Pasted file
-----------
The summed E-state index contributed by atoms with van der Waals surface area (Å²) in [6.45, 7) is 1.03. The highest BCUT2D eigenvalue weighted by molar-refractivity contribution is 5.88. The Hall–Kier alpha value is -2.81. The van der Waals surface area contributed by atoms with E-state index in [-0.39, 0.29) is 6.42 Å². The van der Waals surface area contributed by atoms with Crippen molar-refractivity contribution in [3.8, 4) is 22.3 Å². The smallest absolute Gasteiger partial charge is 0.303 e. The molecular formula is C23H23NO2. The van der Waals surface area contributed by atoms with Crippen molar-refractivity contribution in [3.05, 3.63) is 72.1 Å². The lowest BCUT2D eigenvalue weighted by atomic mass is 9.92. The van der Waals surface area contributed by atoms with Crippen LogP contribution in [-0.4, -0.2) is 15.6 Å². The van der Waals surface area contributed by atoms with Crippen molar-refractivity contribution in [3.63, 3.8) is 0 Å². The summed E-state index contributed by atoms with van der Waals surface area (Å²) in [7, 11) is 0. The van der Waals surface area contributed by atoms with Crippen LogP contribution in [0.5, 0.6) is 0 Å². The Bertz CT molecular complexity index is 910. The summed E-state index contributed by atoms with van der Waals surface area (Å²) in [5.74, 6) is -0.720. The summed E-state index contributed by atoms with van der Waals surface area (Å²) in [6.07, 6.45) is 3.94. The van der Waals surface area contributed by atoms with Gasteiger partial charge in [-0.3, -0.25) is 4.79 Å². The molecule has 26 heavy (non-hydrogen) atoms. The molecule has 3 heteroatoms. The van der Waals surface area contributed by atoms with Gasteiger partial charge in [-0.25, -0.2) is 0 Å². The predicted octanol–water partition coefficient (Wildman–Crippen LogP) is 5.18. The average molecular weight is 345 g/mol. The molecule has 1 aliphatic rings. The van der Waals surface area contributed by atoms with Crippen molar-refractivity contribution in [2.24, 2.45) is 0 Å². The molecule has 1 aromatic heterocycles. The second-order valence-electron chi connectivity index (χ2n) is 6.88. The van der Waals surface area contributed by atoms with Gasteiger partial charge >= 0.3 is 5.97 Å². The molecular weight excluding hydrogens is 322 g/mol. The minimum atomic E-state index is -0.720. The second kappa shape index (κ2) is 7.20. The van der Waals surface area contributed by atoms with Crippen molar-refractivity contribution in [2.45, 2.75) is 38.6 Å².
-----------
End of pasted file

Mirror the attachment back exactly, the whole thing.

The summed E-state index contributed by atoms with van der Waals surface area (Å²) in [6.45, 7) is 1.03. The highest BCUT2D eigenvalue weighted by molar-refractivity contribution is 5.88. The Hall–Kier alpha value is -2.81. The van der Waals surface area contributed by atoms with E-state index in [-0.39, 0.29) is 6.42 Å². The van der Waals surface area contributed by atoms with Crippen molar-refractivity contribution in [3.8, 4) is 22.3 Å². The smallest absolute Gasteiger partial charge is 0.303 e. The molecular formula is C23H23NO2. The van der Waals surface area contributed by atoms with Crippen molar-refractivity contribution in [3.05, 3.63) is 72.1 Å². The lowest BCUT2D eigenvalue weighted by atomic mass is 9.92. The van der Waals surface area contributed by atoms with Crippen LogP contribution in [-0.4, -0.2) is 15.6 Å². The van der Waals surface area contributed by atoms with Crippen molar-refractivity contribution in [3.63, 3.8) is 0 Å². The summed E-state index contributed by atoms with van der Waals surface area (Å²) in [7, 11) is 0. The van der Waals surface area contributed by atoms with Crippen LogP contribution in [0.5, 0.6) is 0 Å². The Bertz CT molecular complexity index is 910. The summed E-state index contributed by atoms with van der Waals surface area (Å²) in [5.74, 6) is -0.720. The summed E-state index contributed by atoms with van der Waals surface area (Å²) in [6.07, 6.45) is 3.94. The van der Waals surface area contributed by atoms with Gasteiger partial charge in [-0.3, -0.25) is 4.79 Å². The molecule has 26 heavy (non-hydrogen) atoms. The molecule has 3 heteroatoms. The van der Waals surface area contributed by atoms with Gasteiger partial charge in [-0.25, -0.2) is 0 Å². The predicted octanol–water partition coefficient (Wildman–Crippen LogP) is 5.18. The average molecular weight is 345 g/mol. The molecule has 1 aliphatic rings. The van der Waals surface area contributed by atoms with Crippen molar-refractivity contribution in [2.24, 2.45) is 0 Å². The molecule has 1 aromatic heterocycles. The second-order valence-electron chi connectivity index (χ2n) is 6.88. The van der Waals surface area contributed by atoms with Gasteiger partial charge >= 0.3 is 5.97 Å². The molecular weight excluding hydrogens is 322 g/mol. The minimum atomic E-state index is -0.720. The second kappa shape index (κ2) is 7.20. The van der Waals surface area contributed by atoms with Crippen molar-refractivity contribution in [2.45, 2.75) is 38.6 Å².